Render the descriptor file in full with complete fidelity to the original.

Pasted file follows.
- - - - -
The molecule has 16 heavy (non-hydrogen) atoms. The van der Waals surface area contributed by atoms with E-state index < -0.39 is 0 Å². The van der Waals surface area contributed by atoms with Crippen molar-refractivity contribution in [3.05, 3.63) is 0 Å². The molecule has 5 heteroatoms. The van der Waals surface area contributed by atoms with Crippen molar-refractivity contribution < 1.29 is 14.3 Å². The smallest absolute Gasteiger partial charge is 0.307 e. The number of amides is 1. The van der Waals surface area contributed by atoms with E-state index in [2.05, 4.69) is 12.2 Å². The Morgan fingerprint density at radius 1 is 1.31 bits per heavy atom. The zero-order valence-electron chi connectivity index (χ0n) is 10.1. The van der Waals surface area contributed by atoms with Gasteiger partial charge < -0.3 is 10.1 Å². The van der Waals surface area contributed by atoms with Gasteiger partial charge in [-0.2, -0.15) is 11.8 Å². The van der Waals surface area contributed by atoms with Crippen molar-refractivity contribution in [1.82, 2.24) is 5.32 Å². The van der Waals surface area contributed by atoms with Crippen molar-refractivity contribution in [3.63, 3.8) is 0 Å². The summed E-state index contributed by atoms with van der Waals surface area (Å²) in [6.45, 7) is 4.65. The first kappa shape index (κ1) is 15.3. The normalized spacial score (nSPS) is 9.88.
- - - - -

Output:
The molecule has 16 heavy (non-hydrogen) atoms. The van der Waals surface area contributed by atoms with E-state index < -0.39 is 0 Å². The van der Waals surface area contributed by atoms with Crippen molar-refractivity contribution in [3.05, 3.63) is 0 Å². The molecule has 5 heteroatoms. The van der Waals surface area contributed by atoms with Crippen molar-refractivity contribution < 1.29 is 14.3 Å². The smallest absolute Gasteiger partial charge is 0.307 e. The number of amides is 1. The van der Waals surface area contributed by atoms with E-state index in [2.05, 4.69) is 12.2 Å². The Morgan fingerprint density at radius 1 is 1.31 bits per heavy atom. The zero-order valence-electron chi connectivity index (χ0n) is 10.1. The van der Waals surface area contributed by atoms with Gasteiger partial charge < -0.3 is 10.1 Å². The van der Waals surface area contributed by atoms with Gasteiger partial charge in [-0.2, -0.15) is 11.8 Å². The van der Waals surface area contributed by atoms with Crippen molar-refractivity contribution in [1.82, 2.24) is 5.32 Å². The van der Waals surface area contributed by atoms with Crippen molar-refractivity contribution in [3.63, 3.8) is 0 Å². The summed E-state index contributed by atoms with van der Waals surface area (Å²) in [6.45, 7) is 4.65. The first kappa shape index (κ1) is 15.3. The normalized spacial score (nSPS) is 9.88.